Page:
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The Personal Touch

John Acres strives to return the classic appeal of the casino-making customers feel special

The Personal Touch

A lot has changed in the casino business over the years, but most of the technological changes have made it more convenient to play slot machines and other games.

You no longer have to flag down a host to see if you can get your room comped or get a coupon for a free buffet. You don’t even have to stand in line to cash in coin coupons, which used to be one of the necessary rituals of player’s club membership.

In many casinos, you don’t even need to flag down the cocktail server. You can press a button to order your drink and a server appears with what you ordered. Comps and cashback are automatic—press the “$” button, see how much you’ve got, and download it to your credit meter.

These conveniences have surely kept players at the machine, and playing.

They have also driven players away.

According to John Acres, who invented player tracking in the 1980s, the same automation that has cut time from the customer service process has also curtailed one crucial element of the casino business: personalized service.

Acres pioneered much of the technology that forms the basis of modern casino marketing—from slot accounting and player tracking to bonusing, reward points and more. Now, however, he says the methodology used to reward players must be re-engineered, because today’s casino industry is not the industry for which the technology was originally developed.

While the idea was to make sure the best players were taken care of, Acres says, automated player tracking created a class system of sorts, with most missing out on the royal treatment, or even a greeting from a familiar face on the casino’s staff.

“When we created player tracking systems in the early ’80s, it was simply about accruing play information on individuals,” Acres says, “so that we could focus marketing on the people who were spending the most. We didn’t do anything past that.”

The reason it worked for so many years? Sheer numbers.

“Because there were few casinos and lots of people looking to gamble, it was more than enough to say, ‘Joe Smith and Debbie Arnold here are our big players; let’s focus on them. And Tim Jones over here, he didn’t spend much, so let’s ignore him.’ Now, the world is different.”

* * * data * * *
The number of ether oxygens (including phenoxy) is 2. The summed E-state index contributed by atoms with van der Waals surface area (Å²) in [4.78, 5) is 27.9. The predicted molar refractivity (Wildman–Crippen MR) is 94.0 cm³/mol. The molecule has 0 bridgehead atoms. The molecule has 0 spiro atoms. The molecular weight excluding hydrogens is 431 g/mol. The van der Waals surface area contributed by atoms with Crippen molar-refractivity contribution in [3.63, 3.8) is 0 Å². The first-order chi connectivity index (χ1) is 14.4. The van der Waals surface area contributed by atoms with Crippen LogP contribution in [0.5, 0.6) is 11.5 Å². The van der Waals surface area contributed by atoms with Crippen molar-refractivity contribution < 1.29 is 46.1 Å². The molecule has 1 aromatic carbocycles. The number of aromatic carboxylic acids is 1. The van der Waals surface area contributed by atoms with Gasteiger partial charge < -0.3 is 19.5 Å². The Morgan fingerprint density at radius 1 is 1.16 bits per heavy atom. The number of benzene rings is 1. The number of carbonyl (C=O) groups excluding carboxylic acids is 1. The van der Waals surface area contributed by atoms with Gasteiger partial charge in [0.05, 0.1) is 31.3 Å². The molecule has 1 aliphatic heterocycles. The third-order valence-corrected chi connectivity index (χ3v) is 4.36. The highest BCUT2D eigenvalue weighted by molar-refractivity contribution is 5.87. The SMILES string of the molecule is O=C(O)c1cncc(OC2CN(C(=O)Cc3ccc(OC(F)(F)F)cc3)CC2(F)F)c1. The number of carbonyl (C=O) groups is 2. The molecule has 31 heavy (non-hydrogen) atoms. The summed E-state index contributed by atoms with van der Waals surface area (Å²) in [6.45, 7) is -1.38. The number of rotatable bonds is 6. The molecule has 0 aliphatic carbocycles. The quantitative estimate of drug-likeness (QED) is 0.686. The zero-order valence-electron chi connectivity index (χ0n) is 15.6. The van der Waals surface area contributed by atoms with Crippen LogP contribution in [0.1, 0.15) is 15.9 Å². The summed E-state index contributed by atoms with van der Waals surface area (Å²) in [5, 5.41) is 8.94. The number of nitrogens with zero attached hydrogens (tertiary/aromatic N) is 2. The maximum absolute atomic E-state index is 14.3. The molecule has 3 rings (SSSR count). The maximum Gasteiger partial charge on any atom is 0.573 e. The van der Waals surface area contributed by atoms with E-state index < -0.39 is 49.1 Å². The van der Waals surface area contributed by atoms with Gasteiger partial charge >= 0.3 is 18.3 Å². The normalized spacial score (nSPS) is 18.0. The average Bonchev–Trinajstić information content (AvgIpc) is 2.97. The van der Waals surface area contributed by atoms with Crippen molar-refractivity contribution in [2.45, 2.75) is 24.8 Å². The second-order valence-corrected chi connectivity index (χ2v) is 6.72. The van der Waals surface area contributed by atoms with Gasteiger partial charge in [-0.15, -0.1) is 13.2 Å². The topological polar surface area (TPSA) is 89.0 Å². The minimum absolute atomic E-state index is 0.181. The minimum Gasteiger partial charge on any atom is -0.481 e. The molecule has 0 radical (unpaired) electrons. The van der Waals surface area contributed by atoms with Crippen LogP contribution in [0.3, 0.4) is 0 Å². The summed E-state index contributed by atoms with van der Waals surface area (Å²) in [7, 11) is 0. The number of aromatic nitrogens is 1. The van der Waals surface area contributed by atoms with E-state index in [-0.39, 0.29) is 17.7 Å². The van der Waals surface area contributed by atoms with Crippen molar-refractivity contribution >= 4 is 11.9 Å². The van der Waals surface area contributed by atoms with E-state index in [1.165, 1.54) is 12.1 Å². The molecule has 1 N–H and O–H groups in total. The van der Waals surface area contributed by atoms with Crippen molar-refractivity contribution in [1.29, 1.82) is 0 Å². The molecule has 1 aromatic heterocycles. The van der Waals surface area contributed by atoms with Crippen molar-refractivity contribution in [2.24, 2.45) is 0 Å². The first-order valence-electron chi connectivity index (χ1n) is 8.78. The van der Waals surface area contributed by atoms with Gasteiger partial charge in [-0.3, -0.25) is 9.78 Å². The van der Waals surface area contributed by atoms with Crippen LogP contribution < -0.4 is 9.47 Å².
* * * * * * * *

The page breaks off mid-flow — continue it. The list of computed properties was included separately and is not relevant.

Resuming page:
The fact that some players feel left out, he adds, is a symptom of a larger problem facing the industry—a dwindling pool of customers and a marketing culture that is not creating new players.

“We as an industry have never learned to develop new players,” Acres says. “We simply served the people who wanted to gamble that we could identify, through their existing play. And as we’ve grown our industry, we’ve not grown our market to keep track, and therefore, our revenue per machine or per casino is down.”

Aggravating the problem is that fewer people, particularly in the younger generations, are gambling in casinos, and many former good customers have stopped visiting. Acres says it’s another sign of the times in an industry that has gone from special to commonplace.

“Thirty years ago, traveling to Las Vegas or Atlantic City to gamble for a day was an exciting adventure,” Acres says. “It was something not everybody did. It made you feel like you were leaving that ordinary world for an extraordinary world… Now, because of the plethora of casinos we have, they are part of the ordinary world. There’s nothing exciting about them.

“So what we have to do is help the operator build that excitement. We have to make those promotions seem more special. We have to recognize (players) as individuals, and we have to help them feel like they’ve accomplished something meaningful by winning a $100 jackpot, even though they spent $200 trying to win it.”

It’s part of providing what Acres calls giving the “hero’s journey” to casino customers—creating an experience that makes them feel special, regardless of their spending level. “They go home feeling like they accomplished something,” he says. “That they’re better than when they arrived. That, ‘Even though I go to work and I got beat up by my boss, I didn’t get the promotion I wanted, I went to the casino, and I achieved a $100 jackpot… I got to go into this place, where I’m special.’”

The loss of that special casino experience is not because of the advance of technology, he says, but because, by and large, the industry has not used advancing technology to its full advantage. Today’s system solutions, combined with the wealth of information through big data and the cloud, allow casinos to access a wealth of information that can create new players and improve the experience for current players. The key, says Acres, is to develop new ways to use that information.

“The real issue is that the big system suppliers still think they’re in the big-player identification business, instead of being in the ‘discovery of the new player’ business,” Acres says. “And that’s not a well-developed field. We know that we can make it work, but we have to take the data out of these systems, and we have to repurpose it. And the big guys just aren’t very good at that. They can’t pay attention. And that’s where guys like us come in.”

New Marketing Paradigm

“Guys like us” refers to a group of industry consultants and technology suppliers currently helping casino operators create a new marketing paradigm dedicated to the customer—and to creating more of them. Prominent among them is Acres’ current company, Acres 4.0, which is dedicated to using mobile technology to help operators simplify the process of providing service tailored to each individual customer.